"Get me up there Lawrence!"
He was treated with a gaze of disapproval, "You're not allowed in the loft, it's too high."
"Please! I won't fall I promise!"
The elder looked up and down the aisle of the barn, "I can't believe I'm taking the promise of a five year old." He muttered softly.
Perched carefully on a hay bale, Thomas watched his brother go back to the ladder, nodding fervently at his brothers words.
"You stay there, don't move you hear me? You don't move."
Reaching the floor of the barn he understood the little boy's anxiety suddenly. Their mother's voice could be heard from the house.
"Thomas Davee Chamberlain!"
The teen looked up to see the boy peeking his head over the edge, "What did you do!"
"Umm," The boy hesitated, "I wrote my name."
The oldest child looked back towards the house, where his mother could be seen coming across the lawn.
Tom was in a panic, whispering harshly, "Lawrence she can't know I'm here."
They met eyes, Lawrence suddenly became very upset at how his brother leaned over the edge, giving him a meaningful look and only breathing again when the boy backed away.
"You just keep down."
Their mother stalked into the barn, somehow making it look easy with the skirts she wore. "Where's the little rogue?"
He raised a brow, "I'm sorry Mama I haven't seen him, did he finish his work already?"
She sighed, unable to stay mad at her youngest. "He did, though I wish he'd kept it on the paper." She explained what she'd found once 'the little rogue' had left the kitchen. Her dress and the table.
"If you see 'im send him inside." She wanted to know what would posses him to do that. She turned and left, looking for her other children to spread the word. Who knows where the youngest one was by now. Probably off with the neighboring farm's children, the Merrill brothers.
Lawrence climbed back up the ladder and smirked at the boy who lay on his stomach in the hay, "Boy are you in for it."
The five year old groaned tiredly, and let his head fall pitifully, "I think I'm going to live up here ok?"
"Suit yourself." He said with a smile, dropping easily down the ladder and heading for the open doors. He counted down in his head, three, two, one-,
He spoke without turning around, "What is it Tom?"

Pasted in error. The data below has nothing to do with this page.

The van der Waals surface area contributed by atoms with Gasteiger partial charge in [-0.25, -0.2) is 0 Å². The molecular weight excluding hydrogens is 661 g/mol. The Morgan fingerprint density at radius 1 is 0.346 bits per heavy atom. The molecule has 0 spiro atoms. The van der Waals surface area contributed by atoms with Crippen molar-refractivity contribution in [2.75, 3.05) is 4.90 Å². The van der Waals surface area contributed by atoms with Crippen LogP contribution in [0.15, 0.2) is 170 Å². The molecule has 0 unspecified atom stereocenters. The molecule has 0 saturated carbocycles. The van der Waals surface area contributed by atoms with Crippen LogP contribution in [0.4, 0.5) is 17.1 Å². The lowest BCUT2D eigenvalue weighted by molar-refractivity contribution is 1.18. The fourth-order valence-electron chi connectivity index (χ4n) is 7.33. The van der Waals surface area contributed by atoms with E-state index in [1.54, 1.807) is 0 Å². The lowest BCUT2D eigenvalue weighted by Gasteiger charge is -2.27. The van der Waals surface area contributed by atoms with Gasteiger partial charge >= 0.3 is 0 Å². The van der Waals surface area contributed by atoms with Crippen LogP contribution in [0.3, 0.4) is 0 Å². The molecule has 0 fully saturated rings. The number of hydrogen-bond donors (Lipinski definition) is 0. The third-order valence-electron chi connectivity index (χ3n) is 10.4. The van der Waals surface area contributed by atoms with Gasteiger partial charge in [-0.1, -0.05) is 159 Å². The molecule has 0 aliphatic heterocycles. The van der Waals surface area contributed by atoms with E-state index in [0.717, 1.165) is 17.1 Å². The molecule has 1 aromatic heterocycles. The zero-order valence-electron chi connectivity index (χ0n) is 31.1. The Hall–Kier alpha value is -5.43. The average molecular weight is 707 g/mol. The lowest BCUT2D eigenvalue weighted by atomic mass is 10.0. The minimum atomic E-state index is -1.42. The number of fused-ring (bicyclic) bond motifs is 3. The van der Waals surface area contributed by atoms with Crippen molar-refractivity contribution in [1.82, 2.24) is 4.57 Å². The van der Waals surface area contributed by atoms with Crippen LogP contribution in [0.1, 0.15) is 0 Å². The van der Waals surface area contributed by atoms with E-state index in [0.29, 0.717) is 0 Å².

The voice that floated down from the loft was very small and pitiful, "You wouldn't leave me would you?"
He turned and climbed back up the ladder, to see the boy looking at him with tired eyes. The family had woken to do chores earlier than usual that morning, and to a five year old that was torture. Even if he had left to play after his writing exercises Lawrence doubted he would have lasted an hour. He reached a hand out, not wanting the boy to attempt getting down on his own. Once safe on the floor he noticed just how tired his sibling was, rubbing his eyes. Tom was horrible when tired, he was surprised the little rogue was so quiet.
"Does Mama hate me?"
He quirked an eyebrow, "Why would Mama hate you?"
"I ruined her dress, and the table." The child looked back towards the house with a look of dejection. The teen knelt and picked him up, speaking quietly as the exhausted boy laid his head on his brother's shoulder.
"You're getting too big for this, but no, Mama doesn't hate you. Those are material objects Tom, you're her flesh and blood."
Before even reaching the house he knew Thomas was asleep, and if not yet asleep he was very close to it. He smirked when he noticed they were both littered with hay and wondered if their mother would notice. He was suddenly plagued with a thought.
If he'd fallen out of that loft. You put him there.
He shook his head, next time Tom asked he'd have to say no. He couldn't put his brother in danger, even if the boy didn't know he was. He krept through the house and made it to Tom's room undetected, laying him down gently and then turning to shut the door. He walked down the hallway back to the barn.
After learning of her son's trip to the rafters of the barn, he was sure she wouldn't be concerned with charcoal markings in a table.